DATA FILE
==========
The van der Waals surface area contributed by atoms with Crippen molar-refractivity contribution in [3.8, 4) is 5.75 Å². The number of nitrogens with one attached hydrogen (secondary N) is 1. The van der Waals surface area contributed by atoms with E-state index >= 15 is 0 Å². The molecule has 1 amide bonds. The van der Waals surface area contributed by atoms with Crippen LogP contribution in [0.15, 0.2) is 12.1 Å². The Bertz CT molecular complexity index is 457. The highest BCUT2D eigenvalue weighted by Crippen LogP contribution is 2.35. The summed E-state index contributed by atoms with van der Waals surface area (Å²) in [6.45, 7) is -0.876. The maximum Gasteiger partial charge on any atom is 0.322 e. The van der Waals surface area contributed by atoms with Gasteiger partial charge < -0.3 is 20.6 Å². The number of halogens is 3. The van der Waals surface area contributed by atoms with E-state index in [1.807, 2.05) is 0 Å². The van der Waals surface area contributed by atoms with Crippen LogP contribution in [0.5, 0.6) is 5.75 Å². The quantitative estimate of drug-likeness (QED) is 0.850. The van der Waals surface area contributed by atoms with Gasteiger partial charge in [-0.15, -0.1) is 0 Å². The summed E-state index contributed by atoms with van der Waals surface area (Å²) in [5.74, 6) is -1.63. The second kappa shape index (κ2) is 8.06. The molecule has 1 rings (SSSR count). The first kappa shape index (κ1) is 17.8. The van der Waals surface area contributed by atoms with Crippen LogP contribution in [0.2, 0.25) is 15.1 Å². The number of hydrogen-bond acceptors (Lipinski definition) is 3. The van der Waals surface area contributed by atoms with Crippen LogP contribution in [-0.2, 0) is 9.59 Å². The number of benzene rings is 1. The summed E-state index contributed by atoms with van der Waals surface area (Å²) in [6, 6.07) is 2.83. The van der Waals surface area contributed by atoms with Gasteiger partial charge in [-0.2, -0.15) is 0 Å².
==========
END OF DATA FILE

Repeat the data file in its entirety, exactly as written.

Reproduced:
The van der Waals surface area contributed by atoms with Crippen molar-refractivity contribution in [3.8, 4) is 5.75 Å². The number of nitrogens with one attached hydrogen (secondary N) is 1. The van der Waals surface area contributed by atoms with E-state index >= 15 is 0 Å². The molecule has 1 amide bonds. The van der Waals surface area contributed by atoms with Crippen LogP contribution in [0.15, 0.2) is 12.1 Å². The Bertz CT molecular complexity index is 457. The highest BCUT2D eigenvalue weighted by Crippen LogP contribution is 2.35. The summed E-state index contributed by atoms with van der Waals surface area (Å²) in [6.45, 7) is -0.876. The maximum Gasteiger partial charge on any atom is 0.322 e. The van der Waals surface area contributed by atoms with Gasteiger partial charge < -0.3 is 20.6 Å². The number of halogens is 3. The van der Waals surface area contributed by atoms with E-state index in [1.807, 2.05) is 0 Å². The van der Waals surface area contributed by atoms with Crippen LogP contribution in [0.5, 0.6) is 5.75 Å². The quantitative estimate of drug-likeness (QED) is 0.850. The van der Waals surface area contributed by atoms with Gasteiger partial charge in [-0.15, -0.1) is 0 Å². The summed E-state index contributed by atoms with van der Waals surface area (Å²) in [5.74, 6) is -1.63. The second kappa shape index (κ2) is 8.06. The molecule has 1 rings (SSSR count). The first kappa shape index (κ1) is 17.8. The van der Waals surface area contributed by atoms with Crippen LogP contribution in [0.2, 0.25) is 15.1 Å². The number of hydrogen-bond acceptors (Lipinski definition) is 3. The van der Waals surface area contributed by atoms with Crippen LogP contribution in [-0.2, 0) is 9.59 Å². The number of benzene rings is 1. The summed E-state index contributed by atoms with van der Waals surface area (Å²) in [6, 6.07) is 2.83. The van der Waals surface area contributed by atoms with Gasteiger partial charge in [-0.2, -0.15) is 0 Å².